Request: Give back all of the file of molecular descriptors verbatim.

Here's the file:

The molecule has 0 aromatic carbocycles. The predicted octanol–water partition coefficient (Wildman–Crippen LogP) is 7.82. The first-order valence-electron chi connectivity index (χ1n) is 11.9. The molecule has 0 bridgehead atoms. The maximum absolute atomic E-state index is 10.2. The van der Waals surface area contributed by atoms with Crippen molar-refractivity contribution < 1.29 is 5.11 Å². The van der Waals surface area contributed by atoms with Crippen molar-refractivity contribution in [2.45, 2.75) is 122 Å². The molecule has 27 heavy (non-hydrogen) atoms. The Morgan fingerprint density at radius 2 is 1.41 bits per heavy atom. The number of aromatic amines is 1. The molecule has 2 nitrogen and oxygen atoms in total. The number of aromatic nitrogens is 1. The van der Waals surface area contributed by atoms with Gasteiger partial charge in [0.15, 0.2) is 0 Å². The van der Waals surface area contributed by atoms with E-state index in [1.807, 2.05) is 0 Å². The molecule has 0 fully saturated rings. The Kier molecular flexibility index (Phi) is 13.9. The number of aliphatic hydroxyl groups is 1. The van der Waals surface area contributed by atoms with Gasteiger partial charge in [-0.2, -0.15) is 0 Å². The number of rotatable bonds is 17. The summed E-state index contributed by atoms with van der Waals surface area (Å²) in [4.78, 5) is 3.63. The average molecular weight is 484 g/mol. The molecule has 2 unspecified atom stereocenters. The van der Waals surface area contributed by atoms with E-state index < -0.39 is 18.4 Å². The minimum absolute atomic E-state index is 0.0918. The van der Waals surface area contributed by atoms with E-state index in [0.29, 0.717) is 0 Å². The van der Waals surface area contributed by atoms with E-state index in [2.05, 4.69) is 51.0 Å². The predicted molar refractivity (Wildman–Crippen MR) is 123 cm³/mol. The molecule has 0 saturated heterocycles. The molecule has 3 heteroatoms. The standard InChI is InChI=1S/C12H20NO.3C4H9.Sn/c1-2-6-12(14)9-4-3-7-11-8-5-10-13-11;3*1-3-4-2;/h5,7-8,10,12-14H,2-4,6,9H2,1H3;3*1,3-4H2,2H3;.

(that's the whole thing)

The molecule has 0 aromatic carbocycles. The predicted octanol–water partition coefficient (Wildman–Crippen LogP) is 7.82. The first-order valence-electron chi connectivity index (χ1n) is 11.9. The molecule has 0 bridgehead atoms. The maximum absolute atomic E-state index is 10.2. The van der Waals surface area contributed by atoms with Crippen molar-refractivity contribution < 1.29 is 5.11 Å². The van der Waals surface area contributed by atoms with Crippen molar-refractivity contribution in [2.45, 2.75) is 122 Å². The molecule has 27 heavy (non-hydrogen) atoms. The Morgan fingerprint density at radius 2 is 1.41 bits per heavy atom. The number of aromatic amines is 1. The molecule has 2 nitrogen and oxygen atoms in total. The number of aromatic nitrogens is 1. The van der Waals surface area contributed by atoms with Gasteiger partial charge in [0.15, 0.2) is 0 Å². The van der Waals surface area contributed by atoms with E-state index in [1.807, 2.05) is 0 Å². The molecule has 0 fully saturated rings. The Kier molecular flexibility index (Phi) is 13.9. The number of aliphatic hydroxyl groups is 1. The van der Waals surface area contributed by atoms with Gasteiger partial charge in [-0.2, -0.15) is 0 Å². The number of rotatable bonds is 17. The summed E-state index contributed by atoms with van der Waals surface area (Å²) in [4.78, 5) is 3.63. The average molecular weight is 484 g/mol. The molecule has 2 unspecified atom stereocenters. The van der Waals surface area contributed by atoms with E-state index < -0.39 is 18.4 Å². The minimum absolute atomic E-state index is 0.0918. The van der Waals surface area contributed by atoms with E-state index in [0.29, 0.717) is 0 Å². The van der Waals surface area contributed by atoms with E-state index in [2.05, 4.69) is 51.0 Å². The predicted molar refractivity (Wildman–Crippen MR) is 123 cm³/mol. The molecule has 0 saturated heterocycles. The molecule has 3 heteroatoms. The standard InChI is InChI=1S/C12H20NO.3C4H9.Sn/c1-2-6-12(14)9-4-3-7-11-8-5-10-13-11;3*1-3-4-2;/h5,7-8,10,12-14H,2-4,6,9H2,1H3;3*1,3-4H2,2H3;.